Many Americans have been cheering on protestors in Egypt and across the Middle East as they stand against political repression and economic injustice. But shockingly, when it comes to income inequality, the United States ranks worse than Egypt -- as well as Russia, China, and Iran! This matters for America and investors alike.

A recent CNNMoney article noted that the American middle class has now become the underclass. In 1988, the average American taxpayer earned the modern-day inflation-adjusted equivalent of around $33,400 per year. Two decades years later, in 2008, that figure became … just $33,000. In other words, though we arguably have more things we may want to buy, we have not increased our purchasing power over time.

Well, most of us haven't. Americans in the highest 1% by income -- those who earn at least $380,000 annually -- have enjoyed an income boost of 33% over the past two decades. The richest 10% of America now controls two-thirds of our nation's wealth. These charts and tables illustrate the status quo starkly.

Root causes
One cause frequently cited is union membership, which has long protected and boosted employee incomes. It has declined sharply since 1983, falling from 20% of workers to 12% -- and just 7.5% in the private sector. Globalization is another cause, as U.S. companies find it hard to compete with foreign companies' cheaper manufacturing and labor costs. Many blue-collar jobs evaporated, while folks with special skills and college educations saw their incomes rise. As the stock market rose robustly over recent decades, the wealthy benefited most.

Many allege that President George W. Bush's tax cuts further helped the rich preserve more of their wealth, but that claim isn't certain. Slate's Timothy Noah has explained that while marginal tax rates have been lowered for the rich, effective tax rates have actually fallen for both the rich and poor since 1979. Princeton political scientist Larry Bartels suggests that a more influential factor is simply which party controls the White House, with real income growth tapering off for the masses when Republicans are in charge. Bartels has not yet identified which particular policies matter most.

Excessive executive compensation has also played a role in the growing divide. Bloated CEO paychecks ahve become such a well-known problem that they sparked new rules requiring "say on pay" votes from shareholders. (Few companies have embraced my modest solution: bidding for CEO jobs.)

Finally, research by Harvard's Lawrence Katz and Claudia Goldin has shown that educational attainment in America has been slipping in recent decades, contributing to income inequality. A less educated population has been less able to keep up with changing technologies and demands for higher-skilled labor.

Good news elsewhere
While the U.S. is experiencing significant income inequality, Latin America and other regions are seeing equality grow. That's at least partly due to a commitment to boost the financial health of the masses. Consider Chile, which requires employees to contribute 10% of their income or more toward their retirement. There's a little of that afoot in the U.S. these days; many companies have started enrolling workers in 401(k) plans by default. But millions still don't participate, and millions more don't save and accumulate enough.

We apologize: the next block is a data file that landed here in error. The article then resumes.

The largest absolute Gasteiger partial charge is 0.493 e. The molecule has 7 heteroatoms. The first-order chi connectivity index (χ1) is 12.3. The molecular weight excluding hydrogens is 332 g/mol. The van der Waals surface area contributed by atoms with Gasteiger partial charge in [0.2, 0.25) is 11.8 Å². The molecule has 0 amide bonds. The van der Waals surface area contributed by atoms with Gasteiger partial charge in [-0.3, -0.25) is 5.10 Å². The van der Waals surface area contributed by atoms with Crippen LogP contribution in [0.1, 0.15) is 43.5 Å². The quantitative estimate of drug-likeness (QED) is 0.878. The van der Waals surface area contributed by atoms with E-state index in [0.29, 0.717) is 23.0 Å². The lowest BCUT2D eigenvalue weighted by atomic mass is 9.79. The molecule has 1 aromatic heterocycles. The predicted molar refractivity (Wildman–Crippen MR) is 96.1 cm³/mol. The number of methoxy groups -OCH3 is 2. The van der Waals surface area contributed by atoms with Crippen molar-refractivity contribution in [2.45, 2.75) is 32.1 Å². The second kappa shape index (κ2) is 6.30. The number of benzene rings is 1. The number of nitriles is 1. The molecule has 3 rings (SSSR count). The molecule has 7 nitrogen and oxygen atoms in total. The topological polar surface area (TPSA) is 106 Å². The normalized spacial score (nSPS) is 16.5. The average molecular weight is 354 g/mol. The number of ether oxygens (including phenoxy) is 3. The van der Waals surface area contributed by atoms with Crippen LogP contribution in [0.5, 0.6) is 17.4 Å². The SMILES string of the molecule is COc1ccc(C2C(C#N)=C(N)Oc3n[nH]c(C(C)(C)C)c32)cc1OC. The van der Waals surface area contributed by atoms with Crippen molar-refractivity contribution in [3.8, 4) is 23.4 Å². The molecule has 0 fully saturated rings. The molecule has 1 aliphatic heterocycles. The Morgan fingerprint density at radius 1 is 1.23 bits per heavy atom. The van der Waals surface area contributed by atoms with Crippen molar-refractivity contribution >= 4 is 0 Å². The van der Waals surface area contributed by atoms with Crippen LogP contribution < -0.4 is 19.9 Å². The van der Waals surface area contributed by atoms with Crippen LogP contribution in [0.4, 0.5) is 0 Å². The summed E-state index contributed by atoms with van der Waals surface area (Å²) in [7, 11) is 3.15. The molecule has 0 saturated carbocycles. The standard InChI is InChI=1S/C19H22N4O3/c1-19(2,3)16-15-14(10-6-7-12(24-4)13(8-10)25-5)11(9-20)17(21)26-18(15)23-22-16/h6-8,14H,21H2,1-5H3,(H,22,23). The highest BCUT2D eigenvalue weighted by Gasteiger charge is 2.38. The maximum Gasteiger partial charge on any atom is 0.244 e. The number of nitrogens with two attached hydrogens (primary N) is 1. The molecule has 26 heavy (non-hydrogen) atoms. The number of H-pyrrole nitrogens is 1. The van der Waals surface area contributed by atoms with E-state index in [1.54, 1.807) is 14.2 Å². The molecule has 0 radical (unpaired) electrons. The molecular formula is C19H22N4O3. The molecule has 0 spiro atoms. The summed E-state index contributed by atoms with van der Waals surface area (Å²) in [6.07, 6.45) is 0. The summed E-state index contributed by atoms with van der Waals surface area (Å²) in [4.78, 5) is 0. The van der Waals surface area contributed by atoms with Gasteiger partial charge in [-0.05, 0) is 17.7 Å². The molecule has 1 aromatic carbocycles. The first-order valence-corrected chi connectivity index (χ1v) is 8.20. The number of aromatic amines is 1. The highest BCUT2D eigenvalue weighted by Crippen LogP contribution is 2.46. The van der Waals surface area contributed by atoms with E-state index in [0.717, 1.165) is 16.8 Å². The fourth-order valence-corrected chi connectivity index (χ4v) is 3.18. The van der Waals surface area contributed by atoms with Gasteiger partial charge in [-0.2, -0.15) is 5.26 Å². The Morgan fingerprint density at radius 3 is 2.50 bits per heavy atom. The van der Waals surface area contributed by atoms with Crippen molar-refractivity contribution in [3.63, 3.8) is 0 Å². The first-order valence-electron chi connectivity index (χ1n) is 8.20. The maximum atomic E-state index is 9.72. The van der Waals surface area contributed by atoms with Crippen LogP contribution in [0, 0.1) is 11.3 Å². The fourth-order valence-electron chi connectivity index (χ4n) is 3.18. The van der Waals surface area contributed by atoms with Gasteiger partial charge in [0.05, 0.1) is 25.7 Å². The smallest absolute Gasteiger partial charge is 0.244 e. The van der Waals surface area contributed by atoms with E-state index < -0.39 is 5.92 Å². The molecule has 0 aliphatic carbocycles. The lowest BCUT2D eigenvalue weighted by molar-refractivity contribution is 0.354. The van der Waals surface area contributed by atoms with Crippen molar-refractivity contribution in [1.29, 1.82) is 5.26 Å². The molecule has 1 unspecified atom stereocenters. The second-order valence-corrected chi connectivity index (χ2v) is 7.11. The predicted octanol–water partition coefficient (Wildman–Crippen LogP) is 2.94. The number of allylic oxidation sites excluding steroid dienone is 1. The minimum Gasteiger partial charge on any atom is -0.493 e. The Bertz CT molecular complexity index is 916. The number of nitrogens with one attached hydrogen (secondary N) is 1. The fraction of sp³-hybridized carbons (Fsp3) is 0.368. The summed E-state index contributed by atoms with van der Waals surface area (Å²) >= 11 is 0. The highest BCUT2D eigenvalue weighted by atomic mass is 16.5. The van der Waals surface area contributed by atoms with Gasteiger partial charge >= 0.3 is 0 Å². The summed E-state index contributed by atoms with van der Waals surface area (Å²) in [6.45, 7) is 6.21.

The future matters
Knowing the various causes of our income inequality means that we know at least some of the ways to repair the growing divide: higher educational attainment and strengthened unions, among other solutions. For now, though, there doesn't seem to be a critical mass of effort aimed at addressing the problem.

What does this problem mean for investors seeking great stocks? Well, it may already be manifesting itself in the performance of companies serving the upper and lower crusts of America. Consider that Sotheby's (NYSE: BID), Tiffany (NYSE: TIF), and Coach (NYSE: COH), which generally serve upscale customers, have seen their share prices average 19%, 13%, and 9% respective annual growth over the last five years. The S&P 500 returned just 2% annually, including dividends, in that same time frame. Meanwhile, Family Dollar (NYSE: FDO) and McDonald's (NYSE: MCD), which aim at the lower end of the price spectrum, have also done well, averaging 17% and 20% growth per year, respectively, over the past five years.

But stuck somewhere in the middle are companies such as Best Buy (NYSE: BBY) and J.C. Penney (NYSE: JCP), many of which have been struggling in recent years. Over the past five years, Best Buy lost 8% annually, on average, while J.C. Penney lost 7%.

Income inequality is not the only factor influencing these companies' performance, but the numbers above do suggest that it's having some effect. Some companies that clearly cater to the richest and poorest, such as Tiffany and Family Dollar, seem to be performing the most strongly lately.

It's a problem well worth addressing. If the lower and middle economic classes see their real incomes rise, they'll be able to buy more goods and services. That should boost our overall economy -- and it can lead to strong stock performances.

To help close your personal income gap, you'll need to start from a solid foundation. Our 13 Steps to Investing Foolishly can help launch your investments the right way.

Longtime Fool contributor Selena Maranjian owns shares of McDonald's. Best Buy is a Motley Fool Inside Value recommendation. The Fool owns shares of Best Buy and Coach, which are both Motley Fool Stock Advisor picks. Sotheby's is a Motley Fool Hidden Gems selection. Try any of our investing newsletter services free for 30 days. We Fools may not all hold the same opinions, but we all believe that considering a diverse range of insights makes us better investors. The Motley Fool is Fools writing for Fools.